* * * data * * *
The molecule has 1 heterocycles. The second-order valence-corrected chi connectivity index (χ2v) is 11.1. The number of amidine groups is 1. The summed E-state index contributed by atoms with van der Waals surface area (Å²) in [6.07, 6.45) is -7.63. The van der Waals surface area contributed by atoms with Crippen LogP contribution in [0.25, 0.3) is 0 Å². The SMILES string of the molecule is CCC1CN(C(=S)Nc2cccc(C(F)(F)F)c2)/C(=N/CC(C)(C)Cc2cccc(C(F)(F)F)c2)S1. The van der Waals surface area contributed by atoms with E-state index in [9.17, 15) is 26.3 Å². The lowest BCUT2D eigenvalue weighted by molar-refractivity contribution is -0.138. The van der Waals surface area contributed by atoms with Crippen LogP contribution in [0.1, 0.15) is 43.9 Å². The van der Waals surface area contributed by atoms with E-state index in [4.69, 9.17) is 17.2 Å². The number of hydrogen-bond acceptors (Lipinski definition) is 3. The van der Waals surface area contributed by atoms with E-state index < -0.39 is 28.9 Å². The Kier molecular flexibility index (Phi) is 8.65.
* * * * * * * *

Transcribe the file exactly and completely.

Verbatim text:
The molecule has 1 heterocycles. The second-order valence-corrected chi connectivity index (χ2v) is 11.1. The number of amidine groups is 1. The summed E-state index contributed by atoms with van der Waals surface area (Å²) in [6.07, 6.45) is -7.63. The van der Waals surface area contributed by atoms with Crippen LogP contribution in [0.25, 0.3) is 0 Å². The SMILES string of the molecule is CCC1CN(C(=S)Nc2cccc(C(F)(F)F)c2)/C(=N/CC(C)(C)Cc2cccc(C(F)(F)F)c2)S1. The van der Waals surface area contributed by atoms with E-state index in [9.17, 15) is 26.3 Å². The lowest BCUT2D eigenvalue weighted by molar-refractivity contribution is -0.138. The van der Waals surface area contributed by atoms with Crippen LogP contribution in [0.1, 0.15) is 43.9 Å². The van der Waals surface area contributed by atoms with E-state index in [4.69, 9.17) is 17.2 Å². The number of hydrogen-bond acceptors (Lipinski definition) is 3. The van der Waals surface area contributed by atoms with E-state index < -0.39 is 28.9 Å². The Kier molecular flexibility index (Phi) is 8.65.